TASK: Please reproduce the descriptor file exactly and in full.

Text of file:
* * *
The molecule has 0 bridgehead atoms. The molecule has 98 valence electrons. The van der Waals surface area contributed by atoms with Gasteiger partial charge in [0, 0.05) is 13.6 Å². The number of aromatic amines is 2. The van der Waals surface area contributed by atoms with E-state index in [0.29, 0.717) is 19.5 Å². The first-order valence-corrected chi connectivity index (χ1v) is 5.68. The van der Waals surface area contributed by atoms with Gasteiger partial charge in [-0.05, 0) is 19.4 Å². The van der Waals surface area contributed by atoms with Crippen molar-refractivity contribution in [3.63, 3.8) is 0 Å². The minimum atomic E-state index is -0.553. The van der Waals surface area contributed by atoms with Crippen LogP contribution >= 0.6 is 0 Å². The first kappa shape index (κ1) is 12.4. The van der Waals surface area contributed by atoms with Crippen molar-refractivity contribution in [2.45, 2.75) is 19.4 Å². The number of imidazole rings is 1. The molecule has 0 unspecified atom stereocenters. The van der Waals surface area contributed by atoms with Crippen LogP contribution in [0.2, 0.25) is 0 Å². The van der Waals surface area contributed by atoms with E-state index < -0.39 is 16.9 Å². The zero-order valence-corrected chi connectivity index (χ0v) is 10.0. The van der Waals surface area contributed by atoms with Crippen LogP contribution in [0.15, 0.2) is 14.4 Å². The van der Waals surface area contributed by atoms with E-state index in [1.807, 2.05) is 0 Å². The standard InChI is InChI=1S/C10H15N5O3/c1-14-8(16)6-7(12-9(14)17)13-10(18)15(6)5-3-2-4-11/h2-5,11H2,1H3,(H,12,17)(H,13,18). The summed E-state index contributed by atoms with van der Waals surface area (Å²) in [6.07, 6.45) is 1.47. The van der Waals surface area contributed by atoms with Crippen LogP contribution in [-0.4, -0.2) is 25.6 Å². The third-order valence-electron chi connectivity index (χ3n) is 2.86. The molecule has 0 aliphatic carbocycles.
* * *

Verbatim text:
The molecule has 0 bridgehead atoms. The molecule has 98 valence electrons. The van der Waals surface area contributed by atoms with Gasteiger partial charge in [0, 0.05) is 13.6 Å². The number of aromatic amines is 2. The van der Waals surface area contributed by atoms with E-state index in [0.29, 0.717) is 19.5 Å². The first-order valence-corrected chi connectivity index (χ1v) is 5.68. The van der Waals surface area contributed by atoms with Gasteiger partial charge in [-0.05, 0) is 19.4 Å². The van der Waals surface area contributed by atoms with Crippen molar-refractivity contribution in [3.63, 3.8) is 0 Å². The minimum atomic E-state index is -0.553. The van der Waals surface area contributed by atoms with Crippen LogP contribution >= 0.6 is 0 Å². The first kappa shape index (κ1) is 12.4. The van der Waals surface area contributed by atoms with Crippen molar-refractivity contribution in [2.45, 2.75) is 19.4 Å². The number of imidazole rings is 1. The molecule has 0 unspecified atom stereocenters. The van der Waals surface area contributed by atoms with Crippen LogP contribution in [0.2, 0.25) is 0 Å². The van der Waals surface area contributed by atoms with E-state index < -0.39 is 16.9 Å². The zero-order valence-corrected chi connectivity index (χ0v) is 10.0. The van der Waals surface area contributed by atoms with Crippen LogP contribution in [0.15, 0.2) is 14.4 Å². The van der Waals surface area contributed by atoms with E-state index in [1.807, 2.05) is 0 Å². The standard InChI is InChI=1S/C10H15N5O3/c1-14-8(16)6-7(12-9(14)17)13-10(18)15(6)5-3-2-4-11/h2-5,11H2,1H3,(H,12,17)(H,13,18). The summed E-state index contributed by atoms with van der Waals surface area (Å²) in [6.07, 6.45) is 1.47. The van der Waals surface area contributed by atoms with Crippen LogP contribution in [-0.4, -0.2) is 25.6 Å². The third-order valence-electron chi connectivity index (χ3n) is 2.86. The molecule has 0 aliphatic carbocycles.